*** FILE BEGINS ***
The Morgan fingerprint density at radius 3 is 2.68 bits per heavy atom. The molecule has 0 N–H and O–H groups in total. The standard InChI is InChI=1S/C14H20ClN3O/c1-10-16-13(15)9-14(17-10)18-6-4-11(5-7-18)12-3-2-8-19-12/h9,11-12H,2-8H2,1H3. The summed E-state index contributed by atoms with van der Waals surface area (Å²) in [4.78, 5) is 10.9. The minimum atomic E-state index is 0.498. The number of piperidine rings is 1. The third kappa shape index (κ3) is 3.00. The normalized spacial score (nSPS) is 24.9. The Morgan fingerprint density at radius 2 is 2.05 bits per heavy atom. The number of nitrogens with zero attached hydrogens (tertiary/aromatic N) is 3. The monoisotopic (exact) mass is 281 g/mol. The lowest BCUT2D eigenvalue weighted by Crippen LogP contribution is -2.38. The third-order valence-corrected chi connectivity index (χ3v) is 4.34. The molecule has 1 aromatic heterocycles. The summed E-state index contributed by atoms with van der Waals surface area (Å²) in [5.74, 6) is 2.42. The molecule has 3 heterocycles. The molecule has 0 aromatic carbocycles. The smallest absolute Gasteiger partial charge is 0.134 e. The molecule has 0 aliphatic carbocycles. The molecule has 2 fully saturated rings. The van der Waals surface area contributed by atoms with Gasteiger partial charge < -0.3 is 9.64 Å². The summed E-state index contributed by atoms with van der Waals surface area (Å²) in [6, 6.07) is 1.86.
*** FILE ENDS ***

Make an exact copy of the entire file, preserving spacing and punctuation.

The Morgan fingerprint density at radius 3 is 2.68 bits per heavy atom. The molecule has 0 N–H and O–H groups in total. The standard InChI is InChI=1S/C14H20ClN3O/c1-10-16-13(15)9-14(17-10)18-6-4-11(5-7-18)12-3-2-8-19-12/h9,11-12H,2-8H2,1H3. The summed E-state index contributed by atoms with van der Waals surface area (Å²) in [4.78, 5) is 10.9. The minimum atomic E-state index is 0.498. The number of piperidine rings is 1. The third kappa shape index (κ3) is 3.00. The normalized spacial score (nSPS) is 24.9. The Morgan fingerprint density at radius 2 is 2.05 bits per heavy atom. The number of nitrogens with zero attached hydrogens (tertiary/aromatic N) is 3. The monoisotopic (exact) mass is 281 g/mol. The lowest BCUT2D eigenvalue weighted by Crippen LogP contribution is -2.38. The third-order valence-corrected chi connectivity index (χ3v) is 4.34. The molecule has 1 aromatic heterocycles. The summed E-state index contributed by atoms with van der Waals surface area (Å²) in [5.74, 6) is 2.42. The molecule has 3 heterocycles. The molecule has 0 aromatic carbocycles. The smallest absolute Gasteiger partial charge is 0.134 e. The molecule has 0 aliphatic carbocycles. The molecule has 2 fully saturated rings. The van der Waals surface area contributed by atoms with Gasteiger partial charge < -0.3 is 9.64 Å². The summed E-state index contributed by atoms with van der Waals surface area (Å²) in [6, 6.07) is 1.86.